President Joe Biden is drawing up tax reforms to pay for his infrastructure bill
President Joe Biden is drawing up tax reforms to pay for his infrastructure bill © Getty Images

US President Joe Biden made a remarkable speech at the end of March: “I’m a union guy. I support unions. Unions built the middle class. It’s about time they start to get a piece of the action.” He said this at a carpentry trade school outside the rust-belt city of Pittsburgh, which only served to underscore the message.

The idea that a political leader in an Anglosphere country might be interested in what unions have to say felt like a seismic shift — and one that took me back.

One of the great stories of my adult life has the widespread acceptance that it is all right, even desirable, to be filthy rich. In the UK, it was evident in New Labour’s embrace of the City of London; in the US, in the lionisation of Silicon Valley bosses. It is visible in rich lists and the way marginal tax rates have fallen. And it is visible in the way the wealthy have access to politicians, pretty much regardless of party affiliation.

Could this change in the Biden era? Could we be entering a new era where wealth does not mean “access all areas”?

Maybe. As the schadenfreude continues over former UK prime minister David Cameron’s failed attempt to enrich himself through lobbying, the two former premiers whose reputations have improved most since leaving office are John Major and Gordon Brown. Neither has sought unchecked wealth, as far as we know. Public approval is shifting towards those who at least appear to eschew personal gain.

But these guys are old. They span the so-called silent generation (Major, born 1943) to the early Gen-X (Cameron, born 1966). Regardless of their attitudes, they are part of a cohort that has done well out of the past 50 years. What about those who have not? How do they feel about the rich?

In 2019, millennials became more numerous than baby boomers in the US. They are also significantly poorer, even controlling for age (Gen-X sits somewhere in the middle but closer to millennials than boomers). The same year, research from the Cato Institute — a US think-tank that is hardly a hotbed of radicalism — found that 75 per cent of Americans felt we admired the rich too much (though 71 per cent still said they felt more admiration than resentment). But when you ask the under-30s, it gets really interesting: 44 per cent told Cato they felt angry when they read or heard about the rich, compared with 11 per cent of all Americans; 53 per cent supported wealth distribution, versus 20 per cent of the total; and 35 per cent said they believed violent action may be justified, versus 10 per cent. Viva la revolución!

The reason millennials now outnumber boomers is because boomers are starting to die. On average, according to UK think-tank the Institute for Fiscal Studies, for adults born in the 1980s inheritances will make up 14 per cent of their overall lifetime income — up from 8 per cent for those born in the 1960s. But those inheritances are expected to reflect the unequal distribution of parental wealth. It is notable that Biden is looking at raising estate taxes.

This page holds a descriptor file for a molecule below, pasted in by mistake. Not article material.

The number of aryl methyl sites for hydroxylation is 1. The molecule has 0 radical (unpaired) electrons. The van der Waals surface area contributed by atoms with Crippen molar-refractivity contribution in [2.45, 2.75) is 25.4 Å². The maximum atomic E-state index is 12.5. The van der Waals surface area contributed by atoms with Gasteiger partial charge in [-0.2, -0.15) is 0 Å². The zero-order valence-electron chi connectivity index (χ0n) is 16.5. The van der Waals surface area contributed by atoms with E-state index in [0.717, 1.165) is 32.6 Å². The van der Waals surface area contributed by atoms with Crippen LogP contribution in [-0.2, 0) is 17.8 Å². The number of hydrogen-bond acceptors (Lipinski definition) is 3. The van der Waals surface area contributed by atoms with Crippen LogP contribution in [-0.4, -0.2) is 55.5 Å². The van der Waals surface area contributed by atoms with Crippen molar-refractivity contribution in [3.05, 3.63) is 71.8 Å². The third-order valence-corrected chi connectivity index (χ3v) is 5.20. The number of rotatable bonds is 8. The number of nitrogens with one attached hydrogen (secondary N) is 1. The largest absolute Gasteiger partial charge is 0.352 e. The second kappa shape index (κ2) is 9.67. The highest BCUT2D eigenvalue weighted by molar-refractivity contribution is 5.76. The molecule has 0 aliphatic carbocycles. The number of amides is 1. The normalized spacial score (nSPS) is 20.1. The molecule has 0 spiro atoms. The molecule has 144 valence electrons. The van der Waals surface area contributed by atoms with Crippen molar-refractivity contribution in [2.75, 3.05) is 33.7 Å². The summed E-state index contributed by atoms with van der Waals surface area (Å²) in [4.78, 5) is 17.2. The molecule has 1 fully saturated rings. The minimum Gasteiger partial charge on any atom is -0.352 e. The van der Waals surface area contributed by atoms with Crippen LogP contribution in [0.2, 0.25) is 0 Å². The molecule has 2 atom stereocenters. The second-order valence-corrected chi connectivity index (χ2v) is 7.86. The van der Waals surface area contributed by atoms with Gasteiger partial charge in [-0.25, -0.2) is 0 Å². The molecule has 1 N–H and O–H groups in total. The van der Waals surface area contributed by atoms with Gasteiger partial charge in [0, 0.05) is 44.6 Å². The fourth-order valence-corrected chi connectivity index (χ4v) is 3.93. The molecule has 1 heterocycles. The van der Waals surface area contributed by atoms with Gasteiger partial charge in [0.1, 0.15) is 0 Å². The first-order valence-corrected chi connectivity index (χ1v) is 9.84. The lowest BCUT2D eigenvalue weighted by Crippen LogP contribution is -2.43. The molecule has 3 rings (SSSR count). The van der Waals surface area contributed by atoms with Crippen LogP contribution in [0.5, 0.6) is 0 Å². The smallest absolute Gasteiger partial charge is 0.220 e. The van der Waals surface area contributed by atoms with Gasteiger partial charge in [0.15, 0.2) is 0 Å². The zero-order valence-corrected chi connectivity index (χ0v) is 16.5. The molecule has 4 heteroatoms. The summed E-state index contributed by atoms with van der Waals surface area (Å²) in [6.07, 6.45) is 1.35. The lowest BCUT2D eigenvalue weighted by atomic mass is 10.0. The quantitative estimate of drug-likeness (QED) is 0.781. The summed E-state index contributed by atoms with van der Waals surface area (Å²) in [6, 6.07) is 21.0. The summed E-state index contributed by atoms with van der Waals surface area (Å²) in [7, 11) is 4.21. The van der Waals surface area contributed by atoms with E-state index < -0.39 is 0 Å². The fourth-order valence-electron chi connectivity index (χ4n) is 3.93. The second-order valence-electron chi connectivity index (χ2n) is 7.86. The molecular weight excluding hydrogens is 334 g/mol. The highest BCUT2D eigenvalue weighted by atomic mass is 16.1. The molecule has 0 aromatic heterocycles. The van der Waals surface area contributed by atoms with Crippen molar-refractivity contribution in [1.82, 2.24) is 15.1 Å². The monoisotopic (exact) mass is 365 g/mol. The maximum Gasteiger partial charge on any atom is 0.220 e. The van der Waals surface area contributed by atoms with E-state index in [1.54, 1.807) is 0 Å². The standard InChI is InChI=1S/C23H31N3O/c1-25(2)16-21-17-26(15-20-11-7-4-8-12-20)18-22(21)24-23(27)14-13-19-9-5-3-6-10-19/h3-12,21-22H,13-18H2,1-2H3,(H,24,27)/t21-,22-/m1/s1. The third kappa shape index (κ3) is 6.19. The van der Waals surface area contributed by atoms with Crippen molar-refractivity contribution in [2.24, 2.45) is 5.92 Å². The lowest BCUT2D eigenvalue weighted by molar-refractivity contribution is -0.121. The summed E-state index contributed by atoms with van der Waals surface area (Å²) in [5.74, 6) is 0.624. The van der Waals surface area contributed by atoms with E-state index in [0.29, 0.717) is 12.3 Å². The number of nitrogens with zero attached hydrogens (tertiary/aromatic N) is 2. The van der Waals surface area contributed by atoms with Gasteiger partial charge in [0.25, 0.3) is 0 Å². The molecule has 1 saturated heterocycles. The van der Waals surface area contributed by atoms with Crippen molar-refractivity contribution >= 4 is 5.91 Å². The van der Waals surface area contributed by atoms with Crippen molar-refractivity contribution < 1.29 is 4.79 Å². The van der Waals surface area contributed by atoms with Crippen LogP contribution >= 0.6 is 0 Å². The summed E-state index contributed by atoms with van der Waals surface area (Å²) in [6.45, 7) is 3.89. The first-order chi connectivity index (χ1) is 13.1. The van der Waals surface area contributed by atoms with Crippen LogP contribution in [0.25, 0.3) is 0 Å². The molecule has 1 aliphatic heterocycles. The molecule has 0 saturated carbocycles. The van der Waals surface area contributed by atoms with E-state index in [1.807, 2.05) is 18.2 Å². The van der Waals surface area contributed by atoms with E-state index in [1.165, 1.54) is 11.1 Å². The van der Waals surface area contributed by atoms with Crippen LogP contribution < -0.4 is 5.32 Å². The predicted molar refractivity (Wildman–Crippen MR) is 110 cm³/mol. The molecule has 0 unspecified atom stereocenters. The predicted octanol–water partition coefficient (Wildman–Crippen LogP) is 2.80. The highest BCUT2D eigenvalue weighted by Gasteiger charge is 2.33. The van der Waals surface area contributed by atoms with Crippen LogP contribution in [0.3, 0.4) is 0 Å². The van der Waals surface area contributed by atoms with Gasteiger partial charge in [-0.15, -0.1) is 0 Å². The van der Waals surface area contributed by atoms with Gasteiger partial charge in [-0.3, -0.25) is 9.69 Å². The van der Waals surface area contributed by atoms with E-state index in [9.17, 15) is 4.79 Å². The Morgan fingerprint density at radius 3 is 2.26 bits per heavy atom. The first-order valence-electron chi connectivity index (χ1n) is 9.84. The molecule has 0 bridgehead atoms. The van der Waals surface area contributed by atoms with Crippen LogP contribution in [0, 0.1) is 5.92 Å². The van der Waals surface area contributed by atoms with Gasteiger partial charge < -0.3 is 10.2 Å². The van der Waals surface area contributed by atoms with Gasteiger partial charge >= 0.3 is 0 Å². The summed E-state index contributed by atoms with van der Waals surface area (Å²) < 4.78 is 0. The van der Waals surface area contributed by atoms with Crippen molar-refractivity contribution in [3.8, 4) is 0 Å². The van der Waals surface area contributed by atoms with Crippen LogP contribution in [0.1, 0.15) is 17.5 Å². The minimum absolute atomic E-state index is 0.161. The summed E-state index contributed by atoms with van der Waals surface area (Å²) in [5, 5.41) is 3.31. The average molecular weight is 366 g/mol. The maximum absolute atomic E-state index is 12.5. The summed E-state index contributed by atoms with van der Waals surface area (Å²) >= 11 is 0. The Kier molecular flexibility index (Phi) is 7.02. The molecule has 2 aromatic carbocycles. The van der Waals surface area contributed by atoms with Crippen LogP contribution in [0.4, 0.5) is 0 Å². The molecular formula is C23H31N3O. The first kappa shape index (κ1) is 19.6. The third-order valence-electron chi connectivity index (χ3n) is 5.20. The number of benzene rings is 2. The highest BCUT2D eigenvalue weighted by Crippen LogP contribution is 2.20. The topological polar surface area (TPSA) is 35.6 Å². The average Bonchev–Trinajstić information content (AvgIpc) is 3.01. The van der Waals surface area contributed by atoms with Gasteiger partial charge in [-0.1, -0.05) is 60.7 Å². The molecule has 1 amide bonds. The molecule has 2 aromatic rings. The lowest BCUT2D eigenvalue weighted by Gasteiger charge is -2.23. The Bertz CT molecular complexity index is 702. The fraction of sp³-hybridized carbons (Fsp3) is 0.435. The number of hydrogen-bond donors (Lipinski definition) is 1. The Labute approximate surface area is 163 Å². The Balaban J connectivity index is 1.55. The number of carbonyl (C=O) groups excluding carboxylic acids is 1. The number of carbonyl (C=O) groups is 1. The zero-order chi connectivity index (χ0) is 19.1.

We have been here before, of course. After the financial crisis, there was plenty of talk of making the rich pay their fair share. The rich themselves talked about “stealth wealth” — the idea being that if you had it, you should not flaunt it. Yet nothing really happened. The “banksters” were bailed out and conspicuous consumption was back within a year or two.

That was 12 years ago, but there are now far more millennial adults, some with children, for whom the economy is not delivering. The coronavirus pandemic has further enriched the rich and impoverished the poor (and killed the latter in larger numbers). Donald Trump embodied the idea that the wealthy were above rules — but he has gone. Boris Johnson remains in power in the UK but is terrible PR for the country’s moneyed elite.

There is a larger, better educated middle-class precariat concentrated in industries such as the media and arts. While its members may struggle to earn money, it is good at making its voice heard.

Those who feel they are losing out are more willing to support radical changes, possibly including more public spending, greater state intervention to reduce inequality in everything from healthcare to housing, and higher taxes on the rich. They may also back green policies that curb excessive consumption, for example frequent flyer levies.

That does not mean the rich and the capitalist system are going away (even if Cato’s under-30s want it to). But it looks like the party is winding down — and maybe being a billionaire will not get you to the head of every queue, every time. Who knows, you might even have to stand in line behind a union man.

Rhymer is reading . . . 

Come Join Our Disease, a coy understatement of a title. The book covers excrement, pus, maggots and depravity of all stripes. The bit about the rat necklaces is particularly memorable.

Follow Rhymer on Twitter @rhymerrigby

This article is part of FT Wealth, a section providing in-depth coverage of philanthropy, entrepreneurs, family offices, as well as alternative and impact investment.

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